Agile

Story Points

What are Story Points?
Definition of Story Points
Story Points are a relative estimation unit used by agile teams to express the anticipated complexity and effort involved in delivering a user story or work item compared to others, without assigning a specific time commitment. Teams collaboratively assign points based on factors such as difficulty, uncertainty and dependencies to enable higher-level forecasting and capacity planning for sprints and releases.

Story Points form a fundamental part of Agile project management and product development. They are a unit of measure used to estimate the effort required to implement a given story, feature, or task. This article will delve into the intricacies of Story Points, their role in product management and operations, and how they are used in practice.

Understanding Story Points is crucial for anyone involved in product development, from product managers and developers to stakeholders and customers. They provide a common language for discussing the complexity and effort involved in delivering new features, and they help teams to plan and prioritize their work more effectively.

Overview of Story Points

Story Points are a unit of measure that reflects the effort required to implement a user story, feature, or task. They are not tied to a specific time duration; instead, they represent a relative measure of effort. For example, a task estimated as two Story Points is expected to take twice as much effort as a task estimated as one Story Point.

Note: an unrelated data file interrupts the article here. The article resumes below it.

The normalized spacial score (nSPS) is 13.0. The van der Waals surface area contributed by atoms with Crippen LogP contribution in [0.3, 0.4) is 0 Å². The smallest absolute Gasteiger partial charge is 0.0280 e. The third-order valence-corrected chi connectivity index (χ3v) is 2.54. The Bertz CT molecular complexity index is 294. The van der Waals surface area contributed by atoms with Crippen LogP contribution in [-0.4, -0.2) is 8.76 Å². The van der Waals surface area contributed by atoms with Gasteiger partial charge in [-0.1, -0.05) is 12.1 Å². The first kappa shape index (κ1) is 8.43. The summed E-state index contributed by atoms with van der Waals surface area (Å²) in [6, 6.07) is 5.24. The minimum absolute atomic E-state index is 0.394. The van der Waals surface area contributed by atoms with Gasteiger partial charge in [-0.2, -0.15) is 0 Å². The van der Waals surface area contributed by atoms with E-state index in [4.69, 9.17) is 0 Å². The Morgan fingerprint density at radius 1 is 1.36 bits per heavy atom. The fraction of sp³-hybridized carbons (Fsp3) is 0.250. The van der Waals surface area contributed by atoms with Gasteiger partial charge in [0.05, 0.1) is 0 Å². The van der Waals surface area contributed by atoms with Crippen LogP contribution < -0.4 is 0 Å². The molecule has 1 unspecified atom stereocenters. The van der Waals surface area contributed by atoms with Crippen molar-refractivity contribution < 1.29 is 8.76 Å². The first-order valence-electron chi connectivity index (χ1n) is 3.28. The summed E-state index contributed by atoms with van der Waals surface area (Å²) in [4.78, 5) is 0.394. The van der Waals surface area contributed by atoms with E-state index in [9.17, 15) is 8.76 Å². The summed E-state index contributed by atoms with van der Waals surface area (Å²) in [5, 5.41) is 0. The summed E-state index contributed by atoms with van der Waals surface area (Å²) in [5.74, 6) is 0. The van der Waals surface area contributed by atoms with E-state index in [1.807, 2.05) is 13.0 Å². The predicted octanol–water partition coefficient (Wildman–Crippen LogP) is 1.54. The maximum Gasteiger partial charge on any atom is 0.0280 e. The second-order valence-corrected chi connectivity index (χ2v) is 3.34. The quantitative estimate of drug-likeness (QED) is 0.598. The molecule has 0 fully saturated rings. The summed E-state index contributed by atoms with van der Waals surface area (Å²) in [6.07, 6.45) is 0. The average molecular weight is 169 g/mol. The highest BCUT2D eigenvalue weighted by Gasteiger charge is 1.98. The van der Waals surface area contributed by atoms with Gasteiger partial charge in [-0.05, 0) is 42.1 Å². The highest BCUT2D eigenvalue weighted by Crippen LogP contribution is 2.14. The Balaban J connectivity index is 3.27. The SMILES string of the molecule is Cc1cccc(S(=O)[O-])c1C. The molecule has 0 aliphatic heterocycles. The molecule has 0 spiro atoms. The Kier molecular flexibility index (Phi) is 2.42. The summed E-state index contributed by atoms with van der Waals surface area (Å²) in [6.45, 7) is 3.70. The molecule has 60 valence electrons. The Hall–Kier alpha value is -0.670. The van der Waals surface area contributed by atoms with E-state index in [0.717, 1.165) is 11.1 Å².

Story Points take into account various factors that can affect the effort required to complete a task, including the complexity of the task, the amount of work required, and any potential uncertainties or risks. This makes them a more flexible and realistic measure of effort than traditional time-based estimates.

The Origin of Story Points

Story Points originated in the Agile software development methodology, specifically in Scrum. They were introduced as a way to move away from time-based estimates, which were often inaccurate and did not take into account the many variables that can affect the amount of effort required to complete a task.

The use of Story Points has since spread to other Agile methodologies and to product management and operations more broadly. They are now a common tool used by teams to estimate effort, plan work, and track progress.

How Story Points are Calculated

Story Points are typically calculated during a planning meeting, where the team discusses each user story or task and assigns it a Story Point value. The team considers factors such as the complexity of the task, the amount of work required, and any potential uncertainties or risks.

The exact method for calculating Story Points can vary between teams. Some teams use a linear scale, while others use a Fibonacci-like scale (1, 2, 3, 5, 8, 13, etc.) to reflect the fact that the uncertainty and complexity of tasks can increase exponentially as their size increases.

Role of Story Points in Product Management